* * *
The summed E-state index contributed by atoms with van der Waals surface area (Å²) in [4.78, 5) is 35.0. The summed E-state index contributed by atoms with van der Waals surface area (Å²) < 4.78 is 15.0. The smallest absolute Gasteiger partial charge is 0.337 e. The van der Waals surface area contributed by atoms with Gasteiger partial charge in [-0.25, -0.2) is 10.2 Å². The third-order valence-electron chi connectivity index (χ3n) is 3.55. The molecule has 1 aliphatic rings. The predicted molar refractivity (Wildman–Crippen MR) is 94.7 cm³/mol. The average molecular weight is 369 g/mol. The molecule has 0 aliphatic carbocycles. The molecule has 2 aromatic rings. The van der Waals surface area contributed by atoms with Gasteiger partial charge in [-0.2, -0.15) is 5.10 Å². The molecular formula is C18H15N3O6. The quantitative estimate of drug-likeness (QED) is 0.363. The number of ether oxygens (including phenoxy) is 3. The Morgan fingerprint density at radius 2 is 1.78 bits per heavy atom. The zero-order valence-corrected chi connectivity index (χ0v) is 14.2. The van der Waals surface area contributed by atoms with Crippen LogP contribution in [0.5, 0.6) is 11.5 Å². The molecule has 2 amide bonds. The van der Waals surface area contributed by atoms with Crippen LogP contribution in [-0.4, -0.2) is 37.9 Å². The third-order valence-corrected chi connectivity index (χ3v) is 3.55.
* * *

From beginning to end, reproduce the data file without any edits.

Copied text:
The summed E-state index contributed by atoms with van der Waals surface area (Å²) in [4.78, 5) is 35.0. The summed E-state index contributed by atoms with van der Waals surface area (Å²) < 4.78 is 15.0. The smallest absolute Gasteiger partial charge is 0.337 e. The van der Waals surface area contributed by atoms with Gasteiger partial charge in [-0.25, -0.2) is 10.2 Å². The third-order valence-electron chi connectivity index (χ3n) is 3.55. The molecule has 1 aliphatic rings. The predicted molar refractivity (Wildman–Crippen MR) is 94.7 cm³/mol. The average molecular weight is 369 g/mol. The molecule has 0 aliphatic carbocycles. The molecule has 2 aromatic rings. The van der Waals surface area contributed by atoms with Gasteiger partial charge in [-0.2, -0.15) is 5.10 Å². The molecular formula is C18H15N3O6. The quantitative estimate of drug-likeness (QED) is 0.363. The number of ether oxygens (including phenoxy) is 3. The Morgan fingerprint density at radius 2 is 1.78 bits per heavy atom. The zero-order valence-corrected chi connectivity index (χ0v) is 14.2. The van der Waals surface area contributed by atoms with Crippen LogP contribution in [0.5, 0.6) is 11.5 Å². The molecule has 2 amide bonds. The van der Waals surface area contributed by atoms with Crippen LogP contribution in [-0.4, -0.2) is 37.9 Å². The third-order valence-corrected chi connectivity index (χ3v) is 3.55.